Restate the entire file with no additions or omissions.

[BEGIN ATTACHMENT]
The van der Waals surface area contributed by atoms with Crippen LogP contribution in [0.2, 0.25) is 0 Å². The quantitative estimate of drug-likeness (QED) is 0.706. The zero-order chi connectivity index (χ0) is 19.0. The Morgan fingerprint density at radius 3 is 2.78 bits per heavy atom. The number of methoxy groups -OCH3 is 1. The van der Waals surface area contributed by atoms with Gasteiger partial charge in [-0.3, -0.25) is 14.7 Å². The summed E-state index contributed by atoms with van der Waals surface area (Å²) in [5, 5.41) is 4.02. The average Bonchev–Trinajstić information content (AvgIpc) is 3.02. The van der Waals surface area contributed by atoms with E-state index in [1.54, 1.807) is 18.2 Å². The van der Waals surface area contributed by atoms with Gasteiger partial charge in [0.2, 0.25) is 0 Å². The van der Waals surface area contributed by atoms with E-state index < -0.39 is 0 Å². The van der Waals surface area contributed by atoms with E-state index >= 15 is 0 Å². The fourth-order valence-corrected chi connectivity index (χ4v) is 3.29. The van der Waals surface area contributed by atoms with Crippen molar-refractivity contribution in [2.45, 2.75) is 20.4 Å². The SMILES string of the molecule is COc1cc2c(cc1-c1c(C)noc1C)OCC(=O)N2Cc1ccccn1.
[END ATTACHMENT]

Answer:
The van der Waals surface area contributed by atoms with Crippen LogP contribution in [0.2, 0.25) is 0 Å². The quantitative estimate of drug-likeness (QED) is 0.706. The zero-order chi connectivity index (χ0) is 19.0. The Morgan fingerprint density at radius 3 is 2.78 bits per heavy atom. The number of methoxy groups -OCH3 is 1. The van der Waals surface area contributed by atoms with Gasteiger partial charge in [-0.3, -0.25) is 14.7 Å². The summed E-state index contributed by atoms with van der Waals surface area (Å²) in [5, 5.41) is 4.02. The average Bonchev–Trinajstić information content (AvgIpc) is 3.02. The van der Waals surface area contributed by atoms with E-state index in [1.54, 1.807) is 18.2 Å². The van der Waals surface area contributed by atoms with Gasteiger partial charge in [0.2, 0.25) is 0 Å². The van der Waals surface area contributed by atoms with E-state index < -0.39 is 0 Å². The van der Waals surface area contributed by atoms with E-state index >= 15 is 0 Å². The fourth-order valence-corrected chi connectivity index (χ4v) is 3.29. The van der Waals surface area contributed by atoms with Crippen molar-refractivity contribution in [2.45, 2.75) is 20.4 Å². The SMILES string of the molecule is COc1cc2c(cc1-c1c(C)noc1C)OCC(=O)N2Cc1ccccn1.